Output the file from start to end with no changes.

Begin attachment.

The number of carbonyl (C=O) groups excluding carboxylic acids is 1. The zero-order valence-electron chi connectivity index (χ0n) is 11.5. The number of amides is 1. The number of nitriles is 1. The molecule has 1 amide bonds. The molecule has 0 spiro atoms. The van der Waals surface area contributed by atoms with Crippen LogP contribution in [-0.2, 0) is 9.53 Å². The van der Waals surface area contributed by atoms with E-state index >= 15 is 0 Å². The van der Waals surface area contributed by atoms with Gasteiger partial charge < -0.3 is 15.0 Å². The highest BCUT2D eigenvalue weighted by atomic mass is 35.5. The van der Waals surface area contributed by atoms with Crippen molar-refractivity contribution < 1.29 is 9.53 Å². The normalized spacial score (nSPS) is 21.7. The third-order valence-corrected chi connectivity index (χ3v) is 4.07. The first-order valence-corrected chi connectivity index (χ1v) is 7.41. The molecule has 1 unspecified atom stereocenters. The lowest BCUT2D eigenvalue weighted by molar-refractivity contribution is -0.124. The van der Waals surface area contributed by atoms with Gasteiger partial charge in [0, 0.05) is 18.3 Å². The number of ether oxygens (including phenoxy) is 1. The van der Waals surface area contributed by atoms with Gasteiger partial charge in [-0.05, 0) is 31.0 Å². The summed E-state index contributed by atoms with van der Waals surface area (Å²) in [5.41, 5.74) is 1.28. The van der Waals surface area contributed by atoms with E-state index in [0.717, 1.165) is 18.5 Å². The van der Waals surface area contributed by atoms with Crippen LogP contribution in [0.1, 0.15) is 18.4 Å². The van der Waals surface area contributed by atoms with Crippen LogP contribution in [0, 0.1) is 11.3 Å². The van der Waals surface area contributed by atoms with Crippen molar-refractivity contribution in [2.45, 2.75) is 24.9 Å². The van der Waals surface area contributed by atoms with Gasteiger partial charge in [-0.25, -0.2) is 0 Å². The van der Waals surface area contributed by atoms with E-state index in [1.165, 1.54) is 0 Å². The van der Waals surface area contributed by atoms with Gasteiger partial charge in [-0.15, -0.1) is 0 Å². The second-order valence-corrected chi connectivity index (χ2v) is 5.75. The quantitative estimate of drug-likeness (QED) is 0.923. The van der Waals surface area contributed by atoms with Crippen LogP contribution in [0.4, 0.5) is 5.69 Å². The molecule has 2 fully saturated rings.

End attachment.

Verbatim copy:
The number of carbonyl (C=O) groups excluding carboxylic acids is 1. The zero-order valence-electron chi connectivity index (χ0n) is 11.5. The number of amides is 1. The number of nitriles is 1. The molecule has 1 amide bonds. The molecule has 0 spiro atoms. The van der Waals surface area contributed by atoms with Crippen LogP contribution in [-0.2, 0) is 9.53 Å². The van der Waals surface area contributed by atoms with E-state index >= 15 is 0 Å². The van der Waals surface area contributed by atoms with Gasteiger partial charge < -0.3 is 15.0 Å². The highest BCUT2D eigenvalue weighted by atomic mass is 35.5. The van der Waals surface area contributed by atoms with Crippen molar-refractivity contribution < 1.29 is 9.53 Å². The normalized spacial score (nSPS) is 21.7. The third-order valence-corrected chi connectivity index (χ3v) is 4.07. The first-order valence-corrected chi connectivity index (χ1v) is 7.41. The molecule has 1 unspecified atom stereocenters. The lowest BCUT2D eigenvalue weighted by molar-refractivity contribution is -0.124. The van der Waals surface area contributed by atoms with Gasteiger partial charge in [0, 0.05) is 18.3 Å². The number of ether oxygens (including phenoxy) is 1. The van der Waals surface area contributed by atoms with Gasteiger partial charge in [-0.05, 0) is 31.0 Å². The summed E-state index contributed by atoms with van der Waals surface area (Å²) in [5.41, 5.74) is 1.28. The van der Waals surface area contributed by atoms with E-state index in [0.717, 1.165) is 18.5 Å². The van der Waals surface area contributed by atoms with Crippen LogP contribution in [0.1, 0.15) is 18.4 Å². The van der Waals surface area contributed by atoms with Crippen LogP contribution in [0, 0.1) is 11.3 Å². The van der Waals surface area contributed by atoms with Crippen molar-refractivity contribution in [2.45, 2.75) is 24.9 Å². The van der Waals surface area contributed by atoms with Gasteiger partial charge in [-0.25, -0.2) is 0 Å². The van der Waals surface area contributed by atoms with E-state index in [1.165, 1.54) is 0 Å². The van der Waals surface area contributed by atoms with Gasteiger partial charge in [-0.15, -0.1) is 0 Å². The second-order valence-corrected chi connectivity index (χ2v) is 5.75. The quantitative estimate of drug-likeness (QED) is 0.923. The van der Waals surface area contributed by atoms with Crippen LogP contribution in [0.4, 0.5) is 5.69 Å². The molecule has 2 fully saturated rings.